I'm anything but green-fingered, but even I have caught the gardening bug and have managed to coax some plants out of their shells ;-) Admittedly we now have the space to have a proper veg plot since our move to 'the country' but even with a lot less space I think my experience has shown me that much is possible.
Planting fruit and vegetables in the garden is great in so many ways; it will give you a great source of fresh produce during the season, reduces the carbon footprint of your food, it is intensely satisfying growing and eating your own produce, there's ample opportunity for making easy jams and chutneys and giving these as personal gifts, I could go on! Aside from all of these aspects, it's also great as an activity to do with children with lots of different aspects that they can get involved with as suits you, and all for little cost!
Growing in your available space
Herbs, strawberries, tomatoes can all be grown in pots and are therefore suitable for patio gardens, balconies and even window boxes. Grow some basil to make your own pesto or grow mint to add to new potatoes or to make a fab and easy pea and mint soup!
As above, plus a courgette plant is attractive, one plant produces lots of courgettes, so there's no need for rows of them. Try also rhubarb which also needs a discreet space to grow in and is attractive as well as fruitful!
The sky's the limit, but Potatoes, pumpkins, raspberries, carrots, leeks and beetroot all need more space than some other varieties and are therefore specifically suitable for those with more space to plant.
Get the children involved:
• Buying the seeds and seed plants
Think about what space you have and what you want to grow, but also what kind of soil you have available and choose seeds and plants accordingly. It's great to get the children just as involved in picking the fruit and vegetables they'd like to grow and eat, and maybe getting each responsible for a particular crop.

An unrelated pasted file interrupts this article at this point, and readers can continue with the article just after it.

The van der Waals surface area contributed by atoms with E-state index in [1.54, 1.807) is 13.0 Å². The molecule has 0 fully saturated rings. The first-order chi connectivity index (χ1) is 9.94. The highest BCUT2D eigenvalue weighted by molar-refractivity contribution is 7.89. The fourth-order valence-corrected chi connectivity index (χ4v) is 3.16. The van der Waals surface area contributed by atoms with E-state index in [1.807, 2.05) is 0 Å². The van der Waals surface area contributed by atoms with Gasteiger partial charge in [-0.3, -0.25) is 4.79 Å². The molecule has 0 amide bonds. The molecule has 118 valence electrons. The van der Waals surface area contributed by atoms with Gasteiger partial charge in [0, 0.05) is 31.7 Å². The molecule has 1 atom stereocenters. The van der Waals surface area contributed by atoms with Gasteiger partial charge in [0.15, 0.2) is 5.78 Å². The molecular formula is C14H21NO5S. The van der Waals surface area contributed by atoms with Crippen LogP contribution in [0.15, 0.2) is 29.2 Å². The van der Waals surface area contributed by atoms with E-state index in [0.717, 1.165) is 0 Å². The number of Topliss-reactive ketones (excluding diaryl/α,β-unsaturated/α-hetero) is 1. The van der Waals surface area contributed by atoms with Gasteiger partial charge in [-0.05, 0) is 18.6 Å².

• Dig out the compost from your composter
To grow plants from seed, you'll need to initially plant them in nutrient-rich soil to give them the best possible chance. Whilst not everyone has space/time to get their own composter in the garden, there are lots of different sized and easy composters available which make it more do-able for many. If you're DIY-inclined, make your own out of some old pieces of wood e.g. from an old fence, scrap skirting boards, floor boards, etc. With a composter in place, it allows you to use your kitchen waste to have your own compost on tap, ready for gardening in the spring and summer. It also reduces what goes to landfill, and the need to buy compost from the garden centre and, it is claimed, will lessen any perceived need for fertilisers.
• Planting and nurturing indoors
Once you've chosen the types of fruit and veg you want to grow, you'll probably need to plant many if not all indoors initially whilst they germinate. For this, it's useful to have small pots (you can buy biodegradeable ones which can be planted outside together with the plant to minimise root disturbance on transfer) and compost (ideally home-made as noted above, or otherwise obviously from all good garden centres!) to plant them in.
• Planting in the ground outside
Generally, once the seedlings are well-established (have about 4 'true' leaves i.e. not the first leaves that come through which look slightly different, but the next round of leaves) and the risk of frost is over, you can transfer most of your plants to the ground outside. Generally experts suggest 'hardening off' your seedlings first i.e. gradually getting them accustomed to outside conditions. This will usually involved initially leaving them in sheltered spots outside for increasing periods of time during the day, but bringing them back in at night. After a couple of days of this, you can leave them in more exposed positions during the day, but still bring them in at night. Eventually they'll be ready to plant outside full and be hardened to the conditions there.
• Watering as necessary
Obviously read the seed/plant labels, but generally newly planted and transferred seedlings will need to be watered very regularly to prevent the delicate roots from drying out. This is a great part for the children to get involved and take responsibility!
Probably the most exciting and satisfying part of the process is harvesting your own home-grown produce. The children will love digging up potatoes, picking pumpkins ready for Halloween and pinching raspberries in the summer.
• Cooking and baking with the harvest
Obviously the opportunities are too numerous to list, but jam-making, chutneys, vegetable cakes, veg with your dinner, soups, fruit cakes and crumbles to name just a few. Jam is so easy, makes a great present and is popular with the children, so that's always a good one to start with.
For anyone in Staffordshire, I really like Piper's Garden Centre, a small, independent centre which focuses on selling seeds and plants rather than accessories and gifts. You can buy individual seeds potatoes here too, so you can easily try different types of potato to see what works and tastes best.
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